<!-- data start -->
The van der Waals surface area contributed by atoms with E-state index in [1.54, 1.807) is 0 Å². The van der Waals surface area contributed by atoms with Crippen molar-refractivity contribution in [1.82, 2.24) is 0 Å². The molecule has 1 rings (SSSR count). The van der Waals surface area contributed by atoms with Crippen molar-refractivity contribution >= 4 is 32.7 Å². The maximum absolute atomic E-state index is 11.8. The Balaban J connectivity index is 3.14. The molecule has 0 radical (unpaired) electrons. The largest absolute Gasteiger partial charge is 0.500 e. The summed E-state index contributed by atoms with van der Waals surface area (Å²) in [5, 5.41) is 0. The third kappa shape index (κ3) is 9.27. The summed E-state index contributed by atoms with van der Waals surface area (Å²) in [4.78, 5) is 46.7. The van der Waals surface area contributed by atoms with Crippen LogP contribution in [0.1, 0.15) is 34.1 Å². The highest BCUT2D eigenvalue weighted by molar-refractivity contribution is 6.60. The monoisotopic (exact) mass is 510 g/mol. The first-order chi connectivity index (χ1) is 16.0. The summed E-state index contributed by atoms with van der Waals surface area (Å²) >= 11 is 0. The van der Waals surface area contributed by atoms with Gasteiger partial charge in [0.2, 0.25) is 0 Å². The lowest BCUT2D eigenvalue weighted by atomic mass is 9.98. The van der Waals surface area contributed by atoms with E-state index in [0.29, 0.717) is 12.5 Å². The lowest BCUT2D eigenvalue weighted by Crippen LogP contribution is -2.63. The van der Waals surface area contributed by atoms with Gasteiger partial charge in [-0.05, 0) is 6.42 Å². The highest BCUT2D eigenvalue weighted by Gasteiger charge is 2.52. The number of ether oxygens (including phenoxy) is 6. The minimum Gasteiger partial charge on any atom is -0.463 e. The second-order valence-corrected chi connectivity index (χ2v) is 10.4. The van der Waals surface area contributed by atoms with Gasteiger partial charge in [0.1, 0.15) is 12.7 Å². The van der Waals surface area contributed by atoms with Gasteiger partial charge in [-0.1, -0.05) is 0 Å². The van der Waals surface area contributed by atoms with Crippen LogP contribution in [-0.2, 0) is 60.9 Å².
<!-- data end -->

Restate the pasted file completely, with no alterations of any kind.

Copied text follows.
The van der Waals surface area contributed by atoms with E-state index in [1.54, 1.807) is 0 Å². The van der Waals surface area contributed by atoms with Crippen molar-refractivity contribution in [1.82, 2.24) is 0 Å². The molecule has 1 rings (SSSR count). The van der Waals surface area contributed by atoms with Crippen molar-refractivity contribution >= 4 is 32.7 Å². The maximum absolute atomic E-state index is 11.8. The Balaban J connectivity index is 3.14. The molecule has 0 radical (unpaired) electrons. The largest absolute Gasteiger partial charge is 0.500 e. The summed E-state index contributed by atoms with van der Waals surface area (Å²) in [5, 5.41) is 0. The third kappa shape index (κ3) is 9.27. The summed E-state index contributed by atoms with van der Waals surface area (Å²) in [4.78, 5) is 46.7. The van der Waals surface area contributed by atoms with Crippen LogP contribution in [0.1, 0.15) is 34.1 Å². The highest BCUT2D eigenvalue weighted by molar-refractivity contribution is 6.60. The monoisotopic (exact) mass is 510 g/mol. The first-order chi connectivity index (χ1) is 16.0. The summed E-state index contributed by atoms with van der Waals surface area (Å²) >= 11 is 0. The van der Waals surface area contributed by atoms with Gasteiger partial charge in [0.2, 0.25) is 0 Å². The lowest BCUT2D eigenvalue weighted by atomic mass is 9.98. The van der Waals surface area contributed by atoms with E-state index in [0.29, 0.717) is 12.5 Å². The lowest BCUT2D eigenvalue weighted by Crippen LogP contribution is -2.63. The van der Waals surface area contributed by atoms with Gasteiger partial charge in [-0.05, 0) is 6.42 Å². The highest BCUT2D eigenvalue weighted by Gasteiger charge is 2.52. The number of ether oxygens (including phenoxy) is 6. The minimum Gasteiger partial charge on any atom is -0.463 e. The second-order valence-corrected chi connectivity index (χ2v) is 10.4. The van der Waals surface area contributed by atoms with Gasteiger partial charge in [0.1, 0.15) is 12.7 Å². The van der Waals surface area contributed by atoms with Gasteiger partial charge in [-0.1, -0.05) is 0 Å². The van der Waals surface area contributed by atoms with Crippen LogP contribution in [-0.2, 0) is 60.9 Å².